And on the far left – the extra liners.

IMG_0956

Back in the way back are a few non-adjustable diapers that are probably for closer to 1 year olds:

IMG_0957

I hope to get a cloth diaper pail and put my wetbag inside to the right of the dresser. The bathroom is literally 3 feet away and we are planning to get a sprayer for the toilet for when that is necessary. Also going to try out elimination communication at transitional times during the day (like after naptime) since the bathroom is so close (Matt is on board for that too). I’m all for giving things a try. If they don’t work, at least I tried.

IMG_0944

We’re going to use cloth wipes too – makes sense to wash everything rather than throw away the disposable and then wash the diaper in two places.

We ARE planning to use disposables for the first month or so – or until we feel we’re ready. I might throw some tiny cloth ones in in the first weeks or wait until 3-4 months. It all depends on how things are going and if the bulk of my diapers fit.

These boxes will probably hold the disposable newborn diapers and then whatever else we need at changing time (wipes, etc.)

IMG_0945

Once I got a tutorial from a friend, all of the cloth diaper information made so much more sense to me!

Here are some good resources – and there are many, many more online!

Padded Tush Stats (all stats and reviews!)

All About Cloth Diapers

New Moms, New Babies Podcast (this was very helpful!)

Also lots of blogger posts on how the system works for them.

We shall see how it goes!

PREVIOUS 25 WEEK POSTS

Snapshots

No Woman No Cry

PREVIOUS WEEKS

4 weeks

5 weeks

6 weeks

7 weeks

8 weeks

9 weeks

10 weeks

11 weeks

12 weeks

13 weeks

14 weeks

15 weeks

16 weeks

17 weeks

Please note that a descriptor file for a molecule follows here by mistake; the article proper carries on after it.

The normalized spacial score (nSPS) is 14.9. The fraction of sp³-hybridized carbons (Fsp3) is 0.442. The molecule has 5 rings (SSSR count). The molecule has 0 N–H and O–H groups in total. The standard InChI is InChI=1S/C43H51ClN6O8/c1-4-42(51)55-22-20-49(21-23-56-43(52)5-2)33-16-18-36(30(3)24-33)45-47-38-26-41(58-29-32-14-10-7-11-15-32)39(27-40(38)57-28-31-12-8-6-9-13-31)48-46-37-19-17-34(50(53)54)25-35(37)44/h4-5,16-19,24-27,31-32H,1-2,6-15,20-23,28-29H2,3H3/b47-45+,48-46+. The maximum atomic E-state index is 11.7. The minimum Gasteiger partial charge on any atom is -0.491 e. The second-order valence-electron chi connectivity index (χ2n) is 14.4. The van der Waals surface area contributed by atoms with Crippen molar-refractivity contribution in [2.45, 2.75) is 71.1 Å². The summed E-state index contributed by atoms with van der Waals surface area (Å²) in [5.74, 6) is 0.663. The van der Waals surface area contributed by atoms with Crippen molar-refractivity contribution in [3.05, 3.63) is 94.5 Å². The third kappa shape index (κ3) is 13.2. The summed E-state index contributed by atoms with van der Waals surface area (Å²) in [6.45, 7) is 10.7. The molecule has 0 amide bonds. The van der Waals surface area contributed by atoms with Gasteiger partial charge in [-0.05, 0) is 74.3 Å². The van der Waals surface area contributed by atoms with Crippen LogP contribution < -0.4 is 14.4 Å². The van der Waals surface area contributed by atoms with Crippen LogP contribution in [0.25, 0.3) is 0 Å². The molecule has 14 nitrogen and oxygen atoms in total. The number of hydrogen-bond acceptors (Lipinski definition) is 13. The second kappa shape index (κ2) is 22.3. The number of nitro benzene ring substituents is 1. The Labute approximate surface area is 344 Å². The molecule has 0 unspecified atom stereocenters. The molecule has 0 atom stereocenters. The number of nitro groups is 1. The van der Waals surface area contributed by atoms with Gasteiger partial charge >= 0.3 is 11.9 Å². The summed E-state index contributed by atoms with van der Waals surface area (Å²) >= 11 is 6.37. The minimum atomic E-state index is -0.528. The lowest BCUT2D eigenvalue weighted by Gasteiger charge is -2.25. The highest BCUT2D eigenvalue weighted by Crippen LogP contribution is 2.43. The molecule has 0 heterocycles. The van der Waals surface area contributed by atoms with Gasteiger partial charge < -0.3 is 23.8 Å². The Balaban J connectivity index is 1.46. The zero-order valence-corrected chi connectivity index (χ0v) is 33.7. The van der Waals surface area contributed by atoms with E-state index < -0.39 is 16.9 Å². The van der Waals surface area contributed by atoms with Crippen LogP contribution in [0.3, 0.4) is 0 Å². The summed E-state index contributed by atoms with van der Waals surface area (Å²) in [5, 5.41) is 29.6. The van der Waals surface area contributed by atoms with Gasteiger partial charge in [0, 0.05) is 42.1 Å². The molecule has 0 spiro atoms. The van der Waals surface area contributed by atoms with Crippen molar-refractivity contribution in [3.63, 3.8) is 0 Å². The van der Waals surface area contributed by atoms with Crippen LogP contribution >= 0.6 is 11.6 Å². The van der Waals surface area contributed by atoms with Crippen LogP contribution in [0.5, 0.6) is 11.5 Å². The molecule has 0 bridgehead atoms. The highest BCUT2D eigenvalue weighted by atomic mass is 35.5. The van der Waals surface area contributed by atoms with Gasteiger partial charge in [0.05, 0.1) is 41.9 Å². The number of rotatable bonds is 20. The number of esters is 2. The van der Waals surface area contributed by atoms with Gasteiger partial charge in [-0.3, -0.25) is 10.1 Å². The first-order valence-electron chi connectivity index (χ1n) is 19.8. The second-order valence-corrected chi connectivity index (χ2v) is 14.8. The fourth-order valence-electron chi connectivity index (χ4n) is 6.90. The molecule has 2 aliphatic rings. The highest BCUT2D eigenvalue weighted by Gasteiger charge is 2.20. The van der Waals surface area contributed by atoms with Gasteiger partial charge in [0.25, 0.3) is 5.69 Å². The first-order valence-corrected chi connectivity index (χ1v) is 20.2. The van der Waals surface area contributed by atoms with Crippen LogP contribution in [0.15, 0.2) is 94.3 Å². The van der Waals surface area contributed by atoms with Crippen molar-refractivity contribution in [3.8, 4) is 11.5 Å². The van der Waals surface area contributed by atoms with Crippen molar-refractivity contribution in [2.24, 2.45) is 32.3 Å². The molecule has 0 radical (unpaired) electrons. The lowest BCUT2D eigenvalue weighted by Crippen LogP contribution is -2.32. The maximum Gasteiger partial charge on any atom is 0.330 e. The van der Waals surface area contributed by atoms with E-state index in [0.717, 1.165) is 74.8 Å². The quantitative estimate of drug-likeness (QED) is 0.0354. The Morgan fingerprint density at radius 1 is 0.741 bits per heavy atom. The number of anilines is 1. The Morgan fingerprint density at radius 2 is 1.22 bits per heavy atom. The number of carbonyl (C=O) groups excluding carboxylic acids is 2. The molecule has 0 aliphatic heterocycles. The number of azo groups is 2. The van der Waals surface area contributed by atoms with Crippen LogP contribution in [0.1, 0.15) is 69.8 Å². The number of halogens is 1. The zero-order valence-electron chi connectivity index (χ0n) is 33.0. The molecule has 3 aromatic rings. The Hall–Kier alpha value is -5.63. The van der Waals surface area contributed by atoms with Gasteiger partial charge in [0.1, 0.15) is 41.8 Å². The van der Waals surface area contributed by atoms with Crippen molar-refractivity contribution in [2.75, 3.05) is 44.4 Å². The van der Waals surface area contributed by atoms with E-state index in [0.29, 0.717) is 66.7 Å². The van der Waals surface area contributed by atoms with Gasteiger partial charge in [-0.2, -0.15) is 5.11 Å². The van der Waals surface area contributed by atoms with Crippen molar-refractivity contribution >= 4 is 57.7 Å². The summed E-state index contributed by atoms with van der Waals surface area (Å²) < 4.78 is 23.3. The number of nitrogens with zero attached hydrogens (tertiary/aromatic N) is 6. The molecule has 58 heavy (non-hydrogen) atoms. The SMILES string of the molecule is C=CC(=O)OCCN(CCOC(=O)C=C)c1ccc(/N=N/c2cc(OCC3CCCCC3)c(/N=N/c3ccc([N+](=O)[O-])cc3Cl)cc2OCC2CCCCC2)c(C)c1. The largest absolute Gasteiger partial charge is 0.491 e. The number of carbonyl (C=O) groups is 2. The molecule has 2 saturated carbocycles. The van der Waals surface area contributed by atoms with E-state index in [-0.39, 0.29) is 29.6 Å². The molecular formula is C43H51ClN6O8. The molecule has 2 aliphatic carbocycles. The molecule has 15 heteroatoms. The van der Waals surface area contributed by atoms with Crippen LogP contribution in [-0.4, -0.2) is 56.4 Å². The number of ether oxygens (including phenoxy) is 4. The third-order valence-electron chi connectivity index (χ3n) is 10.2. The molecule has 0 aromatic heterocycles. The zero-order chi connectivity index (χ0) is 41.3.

18 weeks

19 weeks

20 weeks

21 weeks

22 weeks

23 weeks

24 weeks

19 Weeks: Elimination Communication

We are definitely planning to use cloth diapers in our house. There are so many different brands these days and so many women are doing it that while I know it’s a bit more work than throwing plastic in the trash can, I’m committed to trying it. For both the planet and for the cost savings over time. We’ll probably use disposables for the first few weeks, but hopefully once the cloth fits and we get used to parenthood, we’ll convert to cloth.

Thanks to Stephanie, we have a head start on getting to know brands and having a stash to work with right off the bat! When we found out we were having a boy, blog reader Jen emailed me to see if I had plans to donate the girly diapers. She has a newborn baby girl and was hoping to learn more too. I probably would have put these on my little boy to be practical, but in the spirit of paying it forward, I sent Jen a stack of pink 🙂

IMG_8514Blog

Tutorials

I have to say, I have no idea what to do with the diapers I have. I can’t really figure out how to get the inserts in there. And I’m pretty scared to see how our washing machine handles poop, especially when solid foods are introduced.

But thanks to the wonderful world of blogging, I’ve stumbled upon these super helpful posts on processes and brands. All it takes is one blog post to make something scary seem approachable!

More Like Home

Daily Garnish

Young House Love

Neverhomemaker + This One

Concrete Runner

Run Ma Run

Girl Evolving

Side Of Sneakers

Please link to yours below if you have one!

New Kinds

One compromise that I think are pretty new are the G-diapers with the biodegradable inserts that you can throw away or flush. You’d still have to buy the inserts, which aren’t reusable, but the environmental impact is still drastically reduced. I watched a You Tube video on how to use them and it’s still a bit messy because you have to tear the inserts apart before you can flush them, but definitely a newer option out there.